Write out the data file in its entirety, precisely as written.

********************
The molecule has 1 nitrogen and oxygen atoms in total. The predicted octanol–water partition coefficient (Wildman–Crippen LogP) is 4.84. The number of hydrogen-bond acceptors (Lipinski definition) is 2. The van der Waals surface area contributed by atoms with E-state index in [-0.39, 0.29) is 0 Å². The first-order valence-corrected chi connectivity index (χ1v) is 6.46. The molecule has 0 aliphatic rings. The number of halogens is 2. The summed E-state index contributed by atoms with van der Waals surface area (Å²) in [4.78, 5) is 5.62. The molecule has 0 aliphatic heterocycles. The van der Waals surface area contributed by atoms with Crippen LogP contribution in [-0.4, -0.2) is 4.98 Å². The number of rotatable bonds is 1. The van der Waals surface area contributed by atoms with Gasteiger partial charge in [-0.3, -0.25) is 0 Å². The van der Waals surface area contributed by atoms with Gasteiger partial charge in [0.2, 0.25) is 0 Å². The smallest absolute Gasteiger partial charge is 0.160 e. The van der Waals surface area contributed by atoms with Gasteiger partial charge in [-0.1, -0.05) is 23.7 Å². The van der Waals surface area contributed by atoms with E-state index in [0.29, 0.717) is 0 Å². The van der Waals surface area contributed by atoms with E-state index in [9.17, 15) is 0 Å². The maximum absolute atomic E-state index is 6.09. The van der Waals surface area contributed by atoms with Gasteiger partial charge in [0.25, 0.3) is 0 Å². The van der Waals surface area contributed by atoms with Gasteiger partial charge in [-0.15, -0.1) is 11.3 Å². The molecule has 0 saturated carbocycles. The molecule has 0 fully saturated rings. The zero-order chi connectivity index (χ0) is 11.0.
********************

The molecule has 1 nitrogen and oxygen atoms in total. The predicted octanol–water partition coefficient (Wildman–Crippen LogP) is 4.84. The number of hydrogen-bond acceptors (Lipinski definition) is 2. The van der Waals surface area contributed by atoms with E-state index in [-0.39, 0.29) is 0 Å². The first-order valence-corrected chi connectivity index (χ1v) is 6.46. The molecule has 0 aliphatic rings. The number of halogens is 2. The summed E-state index contributed by atoms with van der Waals surface area (Å²) in [4.78, 5) is 5.62. The molecule has 0 aliphatic heterocycles. The van der Waals surface area contributed by atoms with Crippen LogP contribution in [-0.4, -0.2) is 4.98 Å². The number of rotatable bonds is 1. The van der Waals surface area contributed by atoms with Gasteiger partial charge in [-0.3, -0.25) is 0 Å². The van der Waals surface area contributed by atoms with Gasteiger partial charge in [0.2, 0.25) is 0 Å². The smallest absolute Gasteiger partial charge is 0.160 e. The van der Waals surface area contributed by atoms with Gasteiger partial charge in [-0.1, -0.05) is 23.7 Å². The van der Waals surface area contributed by atoms with E-state index in [0.29, 0.717) is 0 Å². The van der Waals surface area contributed by atoms with E-state index in [9.17, 15) is 0 Å². The maximum absolute atomic E-state index is 6.09. The van der Waals surface area contributed by atoms with Gasteiger partial charge in [0.25, 0.3) is 0 Å². The van der Waals surface area contributed by atoms with Gasteiger partial charge in [-0.15, -0.1) is 11.3 Å². The molecule has 0 saturated carbocycles. The molecule has 0 fully saturated rings. The zero-order chi connectivity index (χ0) is 11.0.